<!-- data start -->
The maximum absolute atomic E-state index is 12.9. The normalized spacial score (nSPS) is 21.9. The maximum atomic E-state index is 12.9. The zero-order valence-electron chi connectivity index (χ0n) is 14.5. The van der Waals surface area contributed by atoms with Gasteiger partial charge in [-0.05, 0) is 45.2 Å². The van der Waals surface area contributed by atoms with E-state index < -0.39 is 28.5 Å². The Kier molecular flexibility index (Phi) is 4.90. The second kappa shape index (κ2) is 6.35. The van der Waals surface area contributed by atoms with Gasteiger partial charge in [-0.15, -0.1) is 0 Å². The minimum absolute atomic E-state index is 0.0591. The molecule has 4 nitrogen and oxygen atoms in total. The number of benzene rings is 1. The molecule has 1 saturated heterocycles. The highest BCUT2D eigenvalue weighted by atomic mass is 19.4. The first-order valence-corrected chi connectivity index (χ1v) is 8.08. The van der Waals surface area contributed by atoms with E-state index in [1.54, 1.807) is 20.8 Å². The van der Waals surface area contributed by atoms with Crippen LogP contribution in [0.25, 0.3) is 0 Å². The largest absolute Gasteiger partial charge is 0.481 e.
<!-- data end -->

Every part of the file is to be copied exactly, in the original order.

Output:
The maximum absolute atomic E-state index is 12.9. The normalized spacial score (nSPS) is 21.9. The maximum atomic E-state index is 12.9. The zero-order valence-electron chi connectivity index (χ0n) is 14.5. The van der Waals surface area contributed by atoms with Gasteiger partial charge in [-0.05, 0) is 45.2 Å². The van der Waals surface area contributed by atoms with E-state index < -0.39 is 28.5 Å². The Kier molecular flexibility index (Phi) is 4.90. The second kappa shape index (κ2) is 6.35. The van der Waals surface area contributed by atoms with Gasteiger partial charge in [-0.15, -0.1) is 0 Å². The minimum absolute atomic E-state index is 0.0591. The molecule has 4 nitrogen and oxygen atoms in total. The number of benzene rings is 1. The molecule has 1 saturated heterocycles. The highest BCUT2D eigenvalue weighted by atomic mass is 19.4. The first-order valence-corrected chi connectivity index (χ1v) is 8.08. The van der Waals surface area contributed by atoms with E-state index in [1.54, 1.807) is 20.8 Å². The van der Waals surface area contributed by atoms with Crippen LogP contribution in [0.25, 0.3) is 0 Å². The largest absolute Gasteiger partial charge is 0.481 e.